By stuffing her own fear, Juli-Anne was able to maintain focus on her mission, understand that her decisions mattered greatly, and think outside the box to do the unexpected. The experience has left her with a deep knowing that our actions do matter and that we are often more capable than we understand.
And, for her bravery and capabilities, the FAA commended Juli-Anne with the Pilots Professionalism Award. The survivors of the crash—and their families, friends, and communities—too, were awed by her grit. She tells of numerous long-time, primarily male, Alaskan pilots making pilgrimages to meet her and of one particular incident that touched her deeply. She recalls piloting another flight—a small plane filled with tough, stoic locals, many of whom smelled of fish. As she began taxiing, she heard growing whispers filling the cabin; the passengers then asked if she could stop the plane. She immediately assumed they were going to heckle her for being a woman. Instead, from the back came a “You are “fire girl”, aren’t you?” “Yes,” she replied. The floodgates opened: “My cousin”, “My neighbor”, “My friend””…was on your flight.” The small cabin erupted in applause. Juli-Anne sat, quietly allowing the weight of her accomplishment sink in. Interactions like this one—in which these very local, rugged and raw guys—acknowledged her bravery and gave her thanks—meant the world to her. To this day, the incident carries deep meaning and has shaped her life in profound ways.
Juli-Anne took on solo parenthood after meeting her daughter in a baby house in Central Asia years ago. This confluence has been a life-changing adventure of a different kind for both of them. Her 9-year old daughter remains a huge motivator for her. Juli-Anne wants her daughter to witness her and many of her friends doing things that are often out of the norm for many moms, parents, and women, as a way of helping her build confidence and a wide view of what she can do as she grows in this world.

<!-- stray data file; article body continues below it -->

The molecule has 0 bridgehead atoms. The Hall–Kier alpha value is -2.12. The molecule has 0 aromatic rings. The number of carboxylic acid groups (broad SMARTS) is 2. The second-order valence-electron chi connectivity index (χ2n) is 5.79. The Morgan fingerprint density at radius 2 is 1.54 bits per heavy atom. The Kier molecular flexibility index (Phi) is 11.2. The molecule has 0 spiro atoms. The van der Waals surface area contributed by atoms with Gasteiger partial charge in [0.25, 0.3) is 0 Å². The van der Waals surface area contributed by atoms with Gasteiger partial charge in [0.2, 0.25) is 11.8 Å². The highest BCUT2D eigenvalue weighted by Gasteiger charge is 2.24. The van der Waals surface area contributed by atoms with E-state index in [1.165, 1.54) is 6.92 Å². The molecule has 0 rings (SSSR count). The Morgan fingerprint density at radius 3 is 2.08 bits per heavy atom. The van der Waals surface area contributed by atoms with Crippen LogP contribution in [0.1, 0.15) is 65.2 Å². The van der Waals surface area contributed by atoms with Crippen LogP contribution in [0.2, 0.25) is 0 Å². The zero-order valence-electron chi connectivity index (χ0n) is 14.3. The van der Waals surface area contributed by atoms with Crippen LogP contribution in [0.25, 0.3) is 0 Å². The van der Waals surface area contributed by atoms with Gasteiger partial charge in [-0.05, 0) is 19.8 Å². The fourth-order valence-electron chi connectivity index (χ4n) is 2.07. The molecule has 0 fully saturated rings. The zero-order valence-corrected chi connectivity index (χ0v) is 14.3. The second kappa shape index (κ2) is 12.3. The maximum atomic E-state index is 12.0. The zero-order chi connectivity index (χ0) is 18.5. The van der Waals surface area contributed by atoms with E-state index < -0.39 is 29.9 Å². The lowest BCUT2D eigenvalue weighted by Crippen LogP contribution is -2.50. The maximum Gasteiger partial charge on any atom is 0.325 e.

“Aim high and don’t listen to others who try to hold you down. It’s okay to be confident, stay kind, remain true to yourself without fail, and be watchful of giving your power away. Listen to your instincts and don’t be afraid of love.”
Juli-Anne is a creator, an explorer at heart, a connector of people, and possesses a deep inner strength. She strives to own these qualities in herself more fully so she may share them with the world in a greater capacity.
Juli-Anne mentioned that prior to becoming a parent, keeping herself healthy, happy and strong was really easy for her, as she always had a knack for playing and finding fun! Since then, however, it’s been an evolving challenge to carve out time just for her. Being in motion has always kept her happiest, and spending time in nature brings contentment and strength of mind. She cites “flying airplanes when I’m challenged, fast down hill skiing, and great connecting moments with people” as some of the things that make her feel most alive. When she has the time, immersing herself in taking photos becomes almost meditative, as it allows her to slow down, create, and notice details and beauty she might otherwise miss.
Words of Wisdom.
To her younger self, Juli-Anne would advise:
“Travel the world as much as you can while you are young. It’s so eye opening and educational. See what’s out there, really experience it, and figure out where you belong. Turn your passions into something to share with the world.”
Something Juli-Anne Won't Tell You About Herself.
Juli-Anne is a talented photographer and published a beloved portrait collection of dogs in her hometown—Park City: Dog Town USA.